The Nasdaq futures contract (NQ) generally trades like most of the other equity indexes though it has a few twists and turns that set it apart from the crowd. For anyone who has traded seriously, it is those “twists and turns” that can spell trouble for the uninitiated when trading the NQ. The purpose of this article is to alert traders to some of the idiosyncrasies that are part of trading the NQ and how to adjust your trading to take advantage of the attractive parts of the contract and avoid some of the less-than-pleasant outcomes this instrument can cause.
There are times when this contract is very easy to trade, especially when it is trending. Of course, you might say all contracts are easy to trade when trending but the NQ (because of volatility) presents some unique challenges and can be profitable if you trade the contract correctly. The challenge in trading the NQ is to understand and profit from the volatile nature of the contract. This can be a double edge sword and the downside of volatility is the tendency of price action to move against your position at a high rate of speed.
In a normal “bracketed” market you can let the trade run against you some, depending on the size of your trading account, but sooner or later (it may be days, weeks, even months) the price action will break out and the trade you let run will become your worst nightmare. The best general approach is to trade this contract conservatively and with the trend.
Countertrend trading is the formula for blown trading accounts on the NQ. You should repeat this mantra 25 times before going to bed each night. “I will not trade against the trend, I will not trade against the trend… ”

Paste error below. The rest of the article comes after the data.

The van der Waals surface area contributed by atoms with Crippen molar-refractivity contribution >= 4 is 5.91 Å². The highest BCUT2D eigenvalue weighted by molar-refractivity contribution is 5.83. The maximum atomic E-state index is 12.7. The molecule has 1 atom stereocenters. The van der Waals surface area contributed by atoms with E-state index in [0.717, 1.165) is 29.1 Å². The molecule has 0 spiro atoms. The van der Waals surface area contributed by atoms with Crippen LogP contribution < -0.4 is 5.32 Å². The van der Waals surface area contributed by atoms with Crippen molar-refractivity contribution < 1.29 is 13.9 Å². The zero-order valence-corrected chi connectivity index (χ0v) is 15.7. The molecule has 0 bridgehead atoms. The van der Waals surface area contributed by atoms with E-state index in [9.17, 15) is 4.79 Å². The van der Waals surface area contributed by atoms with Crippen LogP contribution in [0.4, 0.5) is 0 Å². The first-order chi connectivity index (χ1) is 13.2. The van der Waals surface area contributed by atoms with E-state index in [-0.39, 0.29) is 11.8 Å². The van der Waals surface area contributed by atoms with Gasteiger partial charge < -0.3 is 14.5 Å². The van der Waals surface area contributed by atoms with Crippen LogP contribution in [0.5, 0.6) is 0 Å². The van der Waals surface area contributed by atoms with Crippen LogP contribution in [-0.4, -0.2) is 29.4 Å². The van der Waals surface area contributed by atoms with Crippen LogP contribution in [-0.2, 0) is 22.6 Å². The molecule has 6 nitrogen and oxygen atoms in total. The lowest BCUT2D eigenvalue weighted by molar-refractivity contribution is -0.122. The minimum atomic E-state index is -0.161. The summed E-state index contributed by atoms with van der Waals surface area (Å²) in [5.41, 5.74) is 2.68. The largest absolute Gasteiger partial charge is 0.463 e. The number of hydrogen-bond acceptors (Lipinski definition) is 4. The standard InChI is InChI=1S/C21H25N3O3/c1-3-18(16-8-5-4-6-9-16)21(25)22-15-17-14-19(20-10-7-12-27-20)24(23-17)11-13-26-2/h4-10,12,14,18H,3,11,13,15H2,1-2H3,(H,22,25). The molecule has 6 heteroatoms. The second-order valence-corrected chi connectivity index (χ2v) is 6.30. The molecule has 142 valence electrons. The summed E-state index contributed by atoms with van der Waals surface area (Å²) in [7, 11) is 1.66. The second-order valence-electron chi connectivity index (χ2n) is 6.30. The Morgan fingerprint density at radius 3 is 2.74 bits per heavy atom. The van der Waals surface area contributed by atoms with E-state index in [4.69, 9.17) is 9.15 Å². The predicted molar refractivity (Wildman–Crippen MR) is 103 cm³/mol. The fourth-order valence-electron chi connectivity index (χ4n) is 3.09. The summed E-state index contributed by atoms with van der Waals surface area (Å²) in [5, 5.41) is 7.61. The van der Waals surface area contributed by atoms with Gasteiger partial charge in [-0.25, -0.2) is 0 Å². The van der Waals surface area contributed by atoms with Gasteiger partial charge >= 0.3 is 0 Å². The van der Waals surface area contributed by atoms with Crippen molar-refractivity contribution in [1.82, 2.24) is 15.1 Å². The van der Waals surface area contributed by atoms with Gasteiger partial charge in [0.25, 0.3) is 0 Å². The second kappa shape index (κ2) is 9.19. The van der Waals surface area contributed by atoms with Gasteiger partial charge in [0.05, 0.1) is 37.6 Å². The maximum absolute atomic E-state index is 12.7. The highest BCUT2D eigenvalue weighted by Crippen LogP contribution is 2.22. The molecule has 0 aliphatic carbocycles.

Here are the techniques that have been successful for me in trading the Nasdaq:
· Reversion to the Mean: Like most contracts, the Nasdaq is a great contract to trade using a technique called “Reversion to the Mean.” This strategy, in general, discourages traders from taking those awful breakout and breakdown trades that are, so often, the cause of many losses. I generally wait until the price action is between 2 and 3 standard deviations against a backtested SMA and find this trade phenomenally successful. I have added a few game-changing rules to quantify the trade more precisely and upped the win rate another 15%. I urge you to investigate this less-than-popular style of trading and see how truly successful it can be.
· Pay specialized attention to support and resistance (SAR): As I mentioned at the onset, the NQ is a very active contract and making any preliminary assumptions about whether or not the price is going to move through SAR is a mistake. A better idea would be to use an order flow program so that you can see the actual order flow at SAR. Are traders hitting the buy side, the sell side, or are the orders placed that represent traders are on both the bid and ask.
· Volume Analysis: By now, most traders realize that increased volume at SAR generally results in a market pullback off SAR. The corollary is true also, low volume approaches to SAR may indicate that price is going to continue through support/resistance. I strongly recommend using a “Better Volume” indicator to indicate, in real time, the nature of each bar. Obviously, high volume at SAR often indicates that a change of direction could be in the cards and low volume signals a possible continuation of a move. The question has always been, “How high should the volume be to indicate a reverse in direction?” Obviously, high volume at SAR often indicates that a change of direction could be in the cards and low volume signals a possible continuation of a move. The question has always been, “How high should the volume be to indicate a reverse in direction?”
Is there a method for finding the “perfect” NQ entry point? No, not so much. But, you can get good enough to read between the lines and consistently score winners. Best of luck in your trading.